31.The doctor (PW4) in my view corroborated the complainant’s evidence in respect to elements of rape. The doctor stated that he examined the victim who had not showered after the rape and noted ‘‘tears’’ on her vagina and traces of white substance coming out of her vagina. The doctor stated that on microscopy sperms were seen plus red blood cells indicative of penetration. He further noted that there was a tear on the labia manora and majora and lacerations on the vagina which made the doctor conclude that the penetration was forceful. That in my view established that penetration was caused by means of force or under coercive circumstances. The elements well defined under Section 3(1) and 43(1) (a) of the Sexual Offence Act were well established by the medical evidence (P ex 1, 2 & 3) tendered by the doctor. The same corroborated the evidence of the complainant and the trial court in my view fell into error when it misdirected itself in regard to the fact.
32.The trial court as pointed out by the appellant placed undue weight on the defence put forward which defence in the first place was unsworn.
33.The trial court also fell into error when it questioned the reaction of the victim during and after the ordeal. The trial court found it difficult that the complainant could not scream or had no chance to scream but, here is a young lady who unexpectedly found someone entering her room when she was naked. The shock of being found naked in the first place is destabilizing to most people and it is difficult to reason well in those circumstances. The respondent went inside the room rubbed in a towel around his waist and took the girl by surprise and raped her.
34.I also find that the learned trial magistrate fell into error by relying on statement of defence which as I have stated was unsworn and untested through cross examination. He found that the defence put forward had been supported or given credence by the fact that when the respondent called the caretaker and found him, he tried calling the complainant but someone known as ‘‘Dan Mule’’ answered the phone. The trial court found that that is the person who had slept with her that night.’’In my view, the trial court put undue weight on the unsworn statement of defence by making a finding which was a bit remote given the medical evidence suggesting that the victim exhibited signs of forceful entry. If the sex was consensual as suggested there would be no tears or lacerations. The doctor in the P3 in fact remarked clearly that there was ‘‘forceful fresh penetration.’’ The medical examination was done a few hours after the rape which helped the doctor make credible findings.
35.The complainant knew the respondent well and the incident took place in the morning. There was no chance of mistaken identity. I also find the applicant’s contention that the complainant may have been unhappy because he did not assist her have the gate open the previous night a bit lame. The complainant herself testified that the respondent had asked her to give him her number which means that he could perhaps have been eyeing her for a while and given that he lived just next door, he had the opportunity to commit the offence.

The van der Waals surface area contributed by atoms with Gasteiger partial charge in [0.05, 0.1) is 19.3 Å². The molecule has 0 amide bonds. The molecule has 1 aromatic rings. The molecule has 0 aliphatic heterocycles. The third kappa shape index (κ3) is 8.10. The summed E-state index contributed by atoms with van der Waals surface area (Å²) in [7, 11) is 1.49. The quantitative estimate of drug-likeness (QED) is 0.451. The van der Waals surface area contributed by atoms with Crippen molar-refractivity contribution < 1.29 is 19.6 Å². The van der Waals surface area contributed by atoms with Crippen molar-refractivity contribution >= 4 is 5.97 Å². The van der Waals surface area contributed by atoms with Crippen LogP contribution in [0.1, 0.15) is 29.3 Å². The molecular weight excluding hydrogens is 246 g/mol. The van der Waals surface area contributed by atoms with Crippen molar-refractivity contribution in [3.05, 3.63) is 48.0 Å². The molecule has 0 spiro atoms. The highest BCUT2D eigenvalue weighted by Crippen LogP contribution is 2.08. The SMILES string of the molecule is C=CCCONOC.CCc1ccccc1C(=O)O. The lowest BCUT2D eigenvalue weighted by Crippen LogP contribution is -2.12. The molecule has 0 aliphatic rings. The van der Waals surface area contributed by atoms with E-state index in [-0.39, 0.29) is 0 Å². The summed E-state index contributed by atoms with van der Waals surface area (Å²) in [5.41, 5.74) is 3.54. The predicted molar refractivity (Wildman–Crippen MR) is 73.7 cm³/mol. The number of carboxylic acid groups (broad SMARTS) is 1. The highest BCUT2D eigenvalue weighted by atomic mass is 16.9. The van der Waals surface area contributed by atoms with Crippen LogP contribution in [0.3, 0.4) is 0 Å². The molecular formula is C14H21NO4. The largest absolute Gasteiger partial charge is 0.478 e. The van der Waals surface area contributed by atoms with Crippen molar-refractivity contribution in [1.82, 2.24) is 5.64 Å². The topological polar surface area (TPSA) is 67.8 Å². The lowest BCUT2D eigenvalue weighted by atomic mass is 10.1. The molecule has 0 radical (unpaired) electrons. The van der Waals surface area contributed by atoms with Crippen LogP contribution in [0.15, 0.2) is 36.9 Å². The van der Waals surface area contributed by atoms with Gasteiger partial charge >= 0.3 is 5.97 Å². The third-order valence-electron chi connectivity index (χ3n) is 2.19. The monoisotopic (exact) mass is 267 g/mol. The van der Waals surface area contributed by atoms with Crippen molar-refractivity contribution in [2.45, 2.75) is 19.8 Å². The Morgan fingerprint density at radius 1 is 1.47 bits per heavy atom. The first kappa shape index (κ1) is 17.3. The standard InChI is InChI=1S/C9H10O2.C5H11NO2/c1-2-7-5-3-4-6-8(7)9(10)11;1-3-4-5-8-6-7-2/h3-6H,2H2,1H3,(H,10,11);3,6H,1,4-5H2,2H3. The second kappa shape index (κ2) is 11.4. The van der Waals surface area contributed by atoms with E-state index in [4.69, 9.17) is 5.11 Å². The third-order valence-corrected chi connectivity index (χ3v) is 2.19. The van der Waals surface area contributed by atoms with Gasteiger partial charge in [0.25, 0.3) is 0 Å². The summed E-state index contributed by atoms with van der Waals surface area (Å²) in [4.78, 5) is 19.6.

36.This court also finds it contradictory for the trial court on hand to find that the victim had spent the night with ‘‘Dan Mule’’ and on the other hand find that ‘‘there is evidence of complainant having been raped.’’ As I have found out above, there was no evidence tendered to show any motive by the complainant to frame the respondent. The victim called her boss and her parents after the ordeal. The respondent wonders why she could not call her next door cousin or the caretaker but people react differently after such an ordeal. Perhaps the first person that came to her mind are her parents and her boss. She certainly cannot be faulted on that account.In the end this court finds that this appeal is merited. The trial court fell into error to find doubts in the prosecution’s case where non-existed. The respondent has stated that the girl may have feigned rape in order to offer an explanation on the pregnancy because she was single but that is speculative at best because the marital status of the girl was never revealed at the trial. The issue of pregnancy was not connected with the rape incident. The doctor just testified that he found the girl pregnant when he examined her but did not give the age of pregnancy.
37.This Court was also requested to order for a retrial by the respondent but I do not find any basis for that. The prosecution’s case against the appellant was overwhelming and it proved beyond doubt that the Respondent committed the offence.In the premises I allow this appeal and set aside the acquittal by the trial court in its place the appellant is hereby convicted as charged. I will grant him an opportunity to mitigate before I pass an appropriate sentence.